Author: Anchee Min
Read By: Angela Lin
Publisher: Recorded Books, LLC
Publication Year: 2010
Listened To: June 2013
Genre: Historical fiction
Fiction audiobooks are generally not my thing (nor Alyssa's). I usually can read faster than someone else can read to me, many voices readers use for characters don’t sound like the way I’d read them from the page, and most importantly—listening to bedroom scenes destroys any pleasure I’d have in them on the page. So when I won a collection of audiobooks from my library’s summer reading raffle a few summers ago, I wasn’t sure I’d ever listen to the fiction selections.
Following a few soporific nonfiction titles I chose from my library (Guns, Germs and Steel and The Revenge of Geography) I decided to try fiction again. Unfitting voices at least can keep me awake while driving; I remain thankful that I caught myself before falling asleep at the wheel while listening to geography studies (DWB—driving while bored).
By luck, the first novel on my iTunes playlist this month was Pearl of China, which I didn’t realize until midway through listening was the historical fiction version of Pearl S. Buck’s life. A few days later I was baking muffins galore because scurrying around the kitchen would give me an excuse to keep listening to the book. I’m giving up on geography books—the history parts of Pearl of China (spanning the last emperor of China through the death of Madame Mao) fully absorbed me.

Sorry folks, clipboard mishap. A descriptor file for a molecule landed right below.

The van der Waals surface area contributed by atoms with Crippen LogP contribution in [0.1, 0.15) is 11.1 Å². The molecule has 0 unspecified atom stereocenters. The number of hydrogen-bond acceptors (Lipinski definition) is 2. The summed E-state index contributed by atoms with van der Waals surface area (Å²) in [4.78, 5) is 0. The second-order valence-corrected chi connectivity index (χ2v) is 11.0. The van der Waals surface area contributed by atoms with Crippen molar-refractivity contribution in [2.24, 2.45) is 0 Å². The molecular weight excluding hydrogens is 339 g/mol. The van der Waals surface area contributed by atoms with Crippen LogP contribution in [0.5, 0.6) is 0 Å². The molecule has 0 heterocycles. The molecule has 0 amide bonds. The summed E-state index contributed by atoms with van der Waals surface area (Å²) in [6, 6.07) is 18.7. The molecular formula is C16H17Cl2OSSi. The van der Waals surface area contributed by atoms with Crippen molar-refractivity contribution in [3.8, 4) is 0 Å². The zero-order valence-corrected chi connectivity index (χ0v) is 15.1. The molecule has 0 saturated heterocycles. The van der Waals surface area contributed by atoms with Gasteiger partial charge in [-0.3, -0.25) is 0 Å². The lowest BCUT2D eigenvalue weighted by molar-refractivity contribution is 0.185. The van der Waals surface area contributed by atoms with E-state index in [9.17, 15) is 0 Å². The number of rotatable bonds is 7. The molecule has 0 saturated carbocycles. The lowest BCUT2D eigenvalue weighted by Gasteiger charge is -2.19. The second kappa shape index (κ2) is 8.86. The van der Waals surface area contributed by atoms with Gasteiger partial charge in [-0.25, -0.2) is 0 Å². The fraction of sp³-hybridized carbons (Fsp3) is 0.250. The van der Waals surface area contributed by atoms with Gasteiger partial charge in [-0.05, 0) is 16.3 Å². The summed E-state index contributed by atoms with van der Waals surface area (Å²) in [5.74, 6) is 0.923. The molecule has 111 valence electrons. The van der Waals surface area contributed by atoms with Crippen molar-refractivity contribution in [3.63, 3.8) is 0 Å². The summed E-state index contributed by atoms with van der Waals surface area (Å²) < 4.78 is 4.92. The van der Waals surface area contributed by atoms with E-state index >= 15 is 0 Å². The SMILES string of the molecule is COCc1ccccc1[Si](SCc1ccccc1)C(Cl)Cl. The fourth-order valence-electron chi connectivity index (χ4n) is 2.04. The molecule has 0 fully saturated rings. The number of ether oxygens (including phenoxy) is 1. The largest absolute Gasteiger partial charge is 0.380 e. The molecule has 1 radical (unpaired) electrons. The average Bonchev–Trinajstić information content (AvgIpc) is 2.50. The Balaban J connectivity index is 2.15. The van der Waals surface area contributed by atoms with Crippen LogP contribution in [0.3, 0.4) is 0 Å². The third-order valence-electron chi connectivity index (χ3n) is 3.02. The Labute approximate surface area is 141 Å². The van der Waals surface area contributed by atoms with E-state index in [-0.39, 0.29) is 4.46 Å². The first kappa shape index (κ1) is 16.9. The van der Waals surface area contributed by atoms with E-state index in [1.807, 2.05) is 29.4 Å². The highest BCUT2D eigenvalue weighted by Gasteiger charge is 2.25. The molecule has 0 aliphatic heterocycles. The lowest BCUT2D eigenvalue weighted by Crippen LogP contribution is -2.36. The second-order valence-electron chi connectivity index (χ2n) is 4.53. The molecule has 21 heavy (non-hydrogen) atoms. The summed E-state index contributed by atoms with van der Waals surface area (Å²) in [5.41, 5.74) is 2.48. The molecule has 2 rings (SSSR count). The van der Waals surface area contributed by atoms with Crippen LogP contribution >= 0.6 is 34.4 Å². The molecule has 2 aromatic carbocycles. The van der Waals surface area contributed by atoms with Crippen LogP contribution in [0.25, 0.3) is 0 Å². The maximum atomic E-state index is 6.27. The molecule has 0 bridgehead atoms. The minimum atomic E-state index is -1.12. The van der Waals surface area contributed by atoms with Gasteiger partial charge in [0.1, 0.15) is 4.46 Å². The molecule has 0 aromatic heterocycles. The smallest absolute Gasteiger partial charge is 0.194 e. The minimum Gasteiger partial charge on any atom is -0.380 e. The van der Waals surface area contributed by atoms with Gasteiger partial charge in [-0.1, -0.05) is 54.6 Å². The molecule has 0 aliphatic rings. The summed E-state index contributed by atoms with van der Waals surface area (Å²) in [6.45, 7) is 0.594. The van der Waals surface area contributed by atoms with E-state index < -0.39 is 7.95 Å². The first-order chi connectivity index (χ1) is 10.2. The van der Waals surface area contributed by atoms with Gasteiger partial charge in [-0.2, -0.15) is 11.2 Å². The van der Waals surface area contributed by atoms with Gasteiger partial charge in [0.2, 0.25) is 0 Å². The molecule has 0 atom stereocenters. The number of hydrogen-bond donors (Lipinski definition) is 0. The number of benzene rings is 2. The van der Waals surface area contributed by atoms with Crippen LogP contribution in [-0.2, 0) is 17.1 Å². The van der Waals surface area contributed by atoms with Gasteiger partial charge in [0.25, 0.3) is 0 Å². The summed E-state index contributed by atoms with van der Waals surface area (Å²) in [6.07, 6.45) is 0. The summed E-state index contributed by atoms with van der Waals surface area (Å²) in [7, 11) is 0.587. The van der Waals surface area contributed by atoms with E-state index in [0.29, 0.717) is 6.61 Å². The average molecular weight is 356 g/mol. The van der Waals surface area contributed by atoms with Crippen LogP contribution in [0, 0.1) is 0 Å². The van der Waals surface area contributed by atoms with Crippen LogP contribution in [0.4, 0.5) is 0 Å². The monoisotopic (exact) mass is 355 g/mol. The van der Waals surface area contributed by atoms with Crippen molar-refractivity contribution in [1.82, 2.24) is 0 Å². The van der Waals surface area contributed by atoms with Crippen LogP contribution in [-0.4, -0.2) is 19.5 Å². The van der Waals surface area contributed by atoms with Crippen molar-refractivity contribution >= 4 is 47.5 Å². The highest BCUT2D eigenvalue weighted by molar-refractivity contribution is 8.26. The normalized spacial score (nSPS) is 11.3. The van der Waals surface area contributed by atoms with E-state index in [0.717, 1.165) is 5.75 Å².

It isn’t just the history in the novel that makes it enjoyable listening; the main character, Willow (Pearl’s childhood best friend in the story), is courageous and resilient. My impression from women’s literature set in China has been that women’s lives were miserable and that no matter how intelligent they were, they’d get caught by institutional violence. However important such tragic stories are, it’s hard to listen to them. Pearl of China upended the tragic battered wife stereotype by making women escape their marriages and find intellectual fulfillment in universities and publishing, and some romantic fulfillment in new partners. These successes do not mean that Willow and other characters necessarily have easy lives after escaping marriage, but it makes them the force behind what happens to them later in life. It’s also worth noting that Willow’s choices in the second half of her long life (~50-80 years old) are the ones that show her true strength, and that all the other senior citizen characters are autonomous and active. So double well done to Anchee Min—independent women AND senior citizens!
Angela Lin, the audiobook reader, does a very good job. She varies voices for characters without exaggerated affectations. Best, she sings haunting excerpts of songs.